The confession of sin during the whole course of the present life is exceedingly proper, for various reasons; and in the first place, because sin is an unspeakable evil. We suppose that those, who have experienced a perfected state of faith and love, will understand this remark more fully than others. They have tasted the bitter fruits of sin; they have in many cases endured a severe and terrible contest in driving it from the heart; they are now engaged momentarily in a constant warfare to prevent its re-entrance; they know it is the one great thing and the only thing which separates the soul from God; they know that every sin, even the smallest, is exceedingly heinous in God's sight; they feel that they had rather die a thousand deaths, than voluntarily commit even the smallest sin. Now when they remember, that during a considerable portion of their lives they were sinning against God every day and hour; despising, injuring, and insulting continually that great and good Being, whom now their hearts as continually adore, they are penetrated with the deepest grief. They never, never can forget the greatness of their former degradation and guilt. And, in their present state of mind, they never can remember it, without being, at each distinct retrospection, deeply humbled and penitent. Indeed, as true confession consists much more in the state of the heart than in the expression of the lips, and as the surest mark of true confession is an earnest striving after the opposite of that which is confessed as wrong, those, who are earnestly seeking and practicing holiness, may be said in the highest sense of the terms to be always acknowledging and always lamenting their sin. Their watching, their strife, their warfare is against sin, as the evil and bitter thing which their soul hates; and which their souls shall ever hate whenever and wherever committed, whether by themselves or others, at the present time or in times past.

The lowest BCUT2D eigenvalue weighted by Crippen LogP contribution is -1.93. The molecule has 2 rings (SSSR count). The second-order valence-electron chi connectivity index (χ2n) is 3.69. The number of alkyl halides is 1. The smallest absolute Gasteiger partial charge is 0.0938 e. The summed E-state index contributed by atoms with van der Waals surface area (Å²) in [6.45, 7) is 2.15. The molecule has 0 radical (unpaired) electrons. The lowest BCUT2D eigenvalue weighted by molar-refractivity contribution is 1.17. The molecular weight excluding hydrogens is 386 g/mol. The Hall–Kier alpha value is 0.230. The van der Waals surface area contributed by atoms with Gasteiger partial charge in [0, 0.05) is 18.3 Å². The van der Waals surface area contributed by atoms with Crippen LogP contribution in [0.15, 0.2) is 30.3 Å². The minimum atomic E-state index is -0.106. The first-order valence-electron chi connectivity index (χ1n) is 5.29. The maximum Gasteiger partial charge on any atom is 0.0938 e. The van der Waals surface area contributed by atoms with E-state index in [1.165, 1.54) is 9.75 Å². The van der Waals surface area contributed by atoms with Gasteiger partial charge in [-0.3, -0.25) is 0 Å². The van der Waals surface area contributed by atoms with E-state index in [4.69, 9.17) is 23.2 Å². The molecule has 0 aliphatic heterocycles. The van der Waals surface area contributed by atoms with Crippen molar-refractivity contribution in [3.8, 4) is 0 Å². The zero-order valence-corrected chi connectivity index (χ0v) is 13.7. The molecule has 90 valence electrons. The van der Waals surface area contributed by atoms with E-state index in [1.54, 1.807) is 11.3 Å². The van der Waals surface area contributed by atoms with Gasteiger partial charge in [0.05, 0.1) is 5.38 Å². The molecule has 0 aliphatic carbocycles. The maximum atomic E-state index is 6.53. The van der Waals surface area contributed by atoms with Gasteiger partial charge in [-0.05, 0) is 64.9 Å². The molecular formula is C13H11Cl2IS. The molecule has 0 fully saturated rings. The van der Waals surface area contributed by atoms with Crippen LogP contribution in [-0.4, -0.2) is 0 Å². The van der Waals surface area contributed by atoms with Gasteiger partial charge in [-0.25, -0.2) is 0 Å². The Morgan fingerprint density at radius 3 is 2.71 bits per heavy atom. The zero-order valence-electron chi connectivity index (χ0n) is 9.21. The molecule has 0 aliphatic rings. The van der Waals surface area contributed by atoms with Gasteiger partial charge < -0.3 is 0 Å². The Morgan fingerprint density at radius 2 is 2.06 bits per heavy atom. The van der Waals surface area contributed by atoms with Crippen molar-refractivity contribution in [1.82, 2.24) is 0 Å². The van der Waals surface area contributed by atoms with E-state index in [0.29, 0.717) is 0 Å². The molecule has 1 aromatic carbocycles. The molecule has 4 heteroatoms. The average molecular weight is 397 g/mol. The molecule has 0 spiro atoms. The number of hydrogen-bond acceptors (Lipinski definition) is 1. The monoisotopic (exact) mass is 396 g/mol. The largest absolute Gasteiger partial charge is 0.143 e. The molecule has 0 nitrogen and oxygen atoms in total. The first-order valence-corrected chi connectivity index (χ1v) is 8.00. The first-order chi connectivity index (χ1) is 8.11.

— edited from The Interior or Hidden Life (2nd edition, 1844) Part 2, Chapter 16.